As for Toronto’s season opener, it could hardly be tougher. A trip to CenturyLink Field is something most teams and players dread, as Seattle’s talented squad, in front of their sizable, loud home crowd, makes for a tough environment. But Caldwell is the type of character who thrives in a cauldron of animosity. And the 6-foot-3 Scotsman revealed his side are ‘champing at the bit’ to get their season underway, after being forced to watch on during opening weekend as TFC had a bye-week.
“It is a huge game, they’re expecting a massive crowd, so it will be a very exciting game to play in,” Caldwell said. “Seattle have got some top players, they’ve brought Clint Dempsey back to MLS and are going to be a challenge. We understand it’s going to be a tough, tough game. But we are of the caliber now that we feel like we can go anywhere and achieve results. We have to be hard to beat, first and foremost, but our quality means we’re capable of winning most, if not every, game.”
That new-found star quality Caldwell speaks of comes mostly from the acquisition of Bradley, the U.S. international midfielder. Arriving from Italian giants AS Roma for $10 million in January, and reportedly paid $5.8 million a year in wages, Bradley is the focal point of TFC’s revolution. On Saturday fans across the USA and Canada will be tuning in to watch Bradley go head-to-head with USMNT colleague Dempsey, as two of MLS’ poster boys square off.
In terms of settling back into MLS with Toronto, it’s a case of so far, so good, for the “General,” according to Caldwell.
“I’ve been very, very impressed. He’s a very mature young man and a fantastic player,” Caldwell said. “Michael is a real winner, which is very exciting for us. He’s going to be a major player for this football club for many years to come. It’s a big coup for us to have such a quality player coming from a huge team like AS Roma. That fact that he chose to play for us, when he probably could’ve joined some of Europe’s best teams, is a major coup.”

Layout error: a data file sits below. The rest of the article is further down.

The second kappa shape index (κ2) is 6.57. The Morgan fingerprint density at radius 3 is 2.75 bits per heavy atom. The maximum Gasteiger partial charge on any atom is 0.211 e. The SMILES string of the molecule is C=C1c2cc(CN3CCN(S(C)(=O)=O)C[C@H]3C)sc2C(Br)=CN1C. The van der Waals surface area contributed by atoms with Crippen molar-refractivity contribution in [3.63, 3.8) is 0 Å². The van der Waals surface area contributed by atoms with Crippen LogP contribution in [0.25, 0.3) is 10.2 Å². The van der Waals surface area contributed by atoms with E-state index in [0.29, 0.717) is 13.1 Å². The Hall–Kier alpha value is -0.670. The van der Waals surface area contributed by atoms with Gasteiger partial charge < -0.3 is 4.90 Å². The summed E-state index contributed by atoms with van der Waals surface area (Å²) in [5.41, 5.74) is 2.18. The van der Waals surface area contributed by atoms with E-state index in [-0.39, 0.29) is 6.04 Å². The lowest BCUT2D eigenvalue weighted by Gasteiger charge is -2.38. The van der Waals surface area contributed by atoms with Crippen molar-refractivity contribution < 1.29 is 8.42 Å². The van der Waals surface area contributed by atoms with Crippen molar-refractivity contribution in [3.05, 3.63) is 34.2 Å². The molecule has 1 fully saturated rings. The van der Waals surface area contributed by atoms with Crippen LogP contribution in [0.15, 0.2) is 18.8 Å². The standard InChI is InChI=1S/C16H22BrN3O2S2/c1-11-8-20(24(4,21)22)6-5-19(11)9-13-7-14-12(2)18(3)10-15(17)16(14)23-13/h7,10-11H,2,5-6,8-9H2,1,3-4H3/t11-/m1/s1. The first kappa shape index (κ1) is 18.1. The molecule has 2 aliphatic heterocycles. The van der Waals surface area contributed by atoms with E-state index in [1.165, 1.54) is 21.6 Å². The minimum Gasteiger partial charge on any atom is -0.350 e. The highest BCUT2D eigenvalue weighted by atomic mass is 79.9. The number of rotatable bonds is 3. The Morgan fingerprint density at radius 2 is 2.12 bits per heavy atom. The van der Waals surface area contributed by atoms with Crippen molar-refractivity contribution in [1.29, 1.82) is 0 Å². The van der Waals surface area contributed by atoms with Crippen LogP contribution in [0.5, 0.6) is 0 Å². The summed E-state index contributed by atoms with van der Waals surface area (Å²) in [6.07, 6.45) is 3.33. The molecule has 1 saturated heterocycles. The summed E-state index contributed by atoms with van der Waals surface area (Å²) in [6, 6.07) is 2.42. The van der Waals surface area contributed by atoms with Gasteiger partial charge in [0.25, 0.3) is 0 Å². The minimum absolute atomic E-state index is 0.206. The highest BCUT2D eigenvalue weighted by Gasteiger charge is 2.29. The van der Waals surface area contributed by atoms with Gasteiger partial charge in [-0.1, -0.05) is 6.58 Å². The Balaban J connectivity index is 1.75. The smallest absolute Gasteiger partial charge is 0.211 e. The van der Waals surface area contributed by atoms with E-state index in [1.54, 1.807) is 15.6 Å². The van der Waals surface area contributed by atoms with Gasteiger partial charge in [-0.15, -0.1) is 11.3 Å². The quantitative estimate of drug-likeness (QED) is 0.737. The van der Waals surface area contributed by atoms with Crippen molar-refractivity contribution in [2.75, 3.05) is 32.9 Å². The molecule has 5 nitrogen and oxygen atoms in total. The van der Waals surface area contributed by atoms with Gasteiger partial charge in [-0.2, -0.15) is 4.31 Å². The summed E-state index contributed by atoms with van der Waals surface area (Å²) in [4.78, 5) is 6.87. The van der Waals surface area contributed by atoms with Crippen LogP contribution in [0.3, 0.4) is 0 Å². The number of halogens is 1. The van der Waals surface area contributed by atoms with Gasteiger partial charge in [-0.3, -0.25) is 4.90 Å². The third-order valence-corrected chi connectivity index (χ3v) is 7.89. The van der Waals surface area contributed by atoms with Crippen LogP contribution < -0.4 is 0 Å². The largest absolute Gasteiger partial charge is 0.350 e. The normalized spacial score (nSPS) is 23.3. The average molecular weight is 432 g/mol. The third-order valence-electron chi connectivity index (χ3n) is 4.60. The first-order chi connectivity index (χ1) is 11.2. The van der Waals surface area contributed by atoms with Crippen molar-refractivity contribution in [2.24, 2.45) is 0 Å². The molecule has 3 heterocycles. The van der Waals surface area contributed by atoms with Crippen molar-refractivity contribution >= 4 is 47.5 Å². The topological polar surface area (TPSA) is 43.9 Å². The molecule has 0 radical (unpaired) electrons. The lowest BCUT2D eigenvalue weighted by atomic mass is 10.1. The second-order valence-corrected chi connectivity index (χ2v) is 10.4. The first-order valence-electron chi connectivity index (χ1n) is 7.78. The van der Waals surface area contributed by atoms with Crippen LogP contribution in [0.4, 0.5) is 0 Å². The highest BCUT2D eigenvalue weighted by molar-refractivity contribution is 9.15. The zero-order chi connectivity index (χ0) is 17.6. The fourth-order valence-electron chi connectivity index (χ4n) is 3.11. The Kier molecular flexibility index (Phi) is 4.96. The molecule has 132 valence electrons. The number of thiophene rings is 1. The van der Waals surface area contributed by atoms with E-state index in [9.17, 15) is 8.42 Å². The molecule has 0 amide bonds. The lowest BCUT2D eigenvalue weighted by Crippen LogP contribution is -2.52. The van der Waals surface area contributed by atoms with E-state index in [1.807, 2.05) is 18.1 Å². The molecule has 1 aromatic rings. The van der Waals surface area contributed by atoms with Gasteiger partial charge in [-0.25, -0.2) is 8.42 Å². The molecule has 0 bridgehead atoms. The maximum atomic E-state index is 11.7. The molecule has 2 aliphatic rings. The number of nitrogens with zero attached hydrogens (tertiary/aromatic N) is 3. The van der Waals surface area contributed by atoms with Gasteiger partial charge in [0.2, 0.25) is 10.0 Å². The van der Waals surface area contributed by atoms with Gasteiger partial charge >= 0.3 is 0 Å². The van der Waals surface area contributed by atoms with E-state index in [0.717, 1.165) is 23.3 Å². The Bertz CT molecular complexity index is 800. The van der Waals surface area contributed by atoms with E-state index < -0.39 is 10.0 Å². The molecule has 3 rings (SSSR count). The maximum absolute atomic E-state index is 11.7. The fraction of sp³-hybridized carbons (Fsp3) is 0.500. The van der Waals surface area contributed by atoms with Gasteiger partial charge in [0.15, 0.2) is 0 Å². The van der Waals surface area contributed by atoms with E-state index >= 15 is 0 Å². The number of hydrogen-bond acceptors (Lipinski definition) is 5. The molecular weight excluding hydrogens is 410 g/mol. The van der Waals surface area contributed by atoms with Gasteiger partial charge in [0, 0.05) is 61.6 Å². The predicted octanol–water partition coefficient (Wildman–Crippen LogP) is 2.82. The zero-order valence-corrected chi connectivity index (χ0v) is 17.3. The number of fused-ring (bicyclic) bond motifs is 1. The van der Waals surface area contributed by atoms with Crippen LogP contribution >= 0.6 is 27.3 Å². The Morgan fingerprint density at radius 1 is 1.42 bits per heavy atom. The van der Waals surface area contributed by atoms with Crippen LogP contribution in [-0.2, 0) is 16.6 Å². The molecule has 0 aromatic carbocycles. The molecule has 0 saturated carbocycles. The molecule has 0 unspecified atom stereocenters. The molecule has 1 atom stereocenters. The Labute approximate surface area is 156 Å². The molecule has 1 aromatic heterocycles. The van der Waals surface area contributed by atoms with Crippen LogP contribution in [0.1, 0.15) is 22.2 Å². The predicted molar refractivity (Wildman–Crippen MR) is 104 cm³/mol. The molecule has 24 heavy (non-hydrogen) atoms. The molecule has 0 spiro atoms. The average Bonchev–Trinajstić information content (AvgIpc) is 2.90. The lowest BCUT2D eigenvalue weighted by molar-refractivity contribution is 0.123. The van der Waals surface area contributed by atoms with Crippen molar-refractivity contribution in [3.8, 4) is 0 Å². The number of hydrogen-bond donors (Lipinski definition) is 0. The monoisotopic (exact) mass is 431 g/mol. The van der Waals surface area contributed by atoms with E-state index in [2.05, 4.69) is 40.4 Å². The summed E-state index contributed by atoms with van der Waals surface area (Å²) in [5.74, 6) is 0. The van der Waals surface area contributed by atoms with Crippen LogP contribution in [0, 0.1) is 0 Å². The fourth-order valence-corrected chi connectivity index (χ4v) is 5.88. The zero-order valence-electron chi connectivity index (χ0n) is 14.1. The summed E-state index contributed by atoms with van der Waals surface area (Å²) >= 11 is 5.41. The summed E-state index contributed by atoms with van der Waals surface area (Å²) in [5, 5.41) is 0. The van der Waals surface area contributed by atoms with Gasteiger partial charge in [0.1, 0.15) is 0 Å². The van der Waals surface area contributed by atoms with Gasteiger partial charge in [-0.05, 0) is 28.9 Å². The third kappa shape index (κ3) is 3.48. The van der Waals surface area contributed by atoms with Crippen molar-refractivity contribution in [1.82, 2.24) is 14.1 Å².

Many thought with the money TFC splashed to bring Bradley to BMO Field, plus his experience in Europe and with the U.S., that he’d be taking the captain’s armband on arrival.
But it shows the huge admiration and faith head coach Nelsen has in Caldwell. The big Scot revealed that respect is reciprocal, as he heaped praise on Nelsen’s coaching techniques and is desperate to repay the faith shown in him by his manager.
Captaining teams is not new to Caldwell. He’s been the skipper of Burnley, Birmingham City and now Toronto, which is a role Caldwell is relishing as he leads TFC into a brave new era.
But what about the future? Can Toronto really overtake the perennial MLS powerhouses?
Caldwell has been with Toronto since the start of the sides huge rebuild, and despite hiccups along the way, the progress everyone was hoping for is finally clicking into place ahead of the 2014 season.
“When I came to Toronto at the end of last May, I still felt like we were progressing a little bit. Not as quickly as we would’ve liked, but this process is a building period,” Caldwell said. “We’ve now got a structure, a nucleus and a way we want to play. The guys who’ve been kept on this season know their jobs and roles. We’ve got the base to be a very successful team, with the likes of Defoe, Bradley and Gilberto adding to that. We need to learn how to win consistently now. Once we do that, the sky is the limit for this football club.”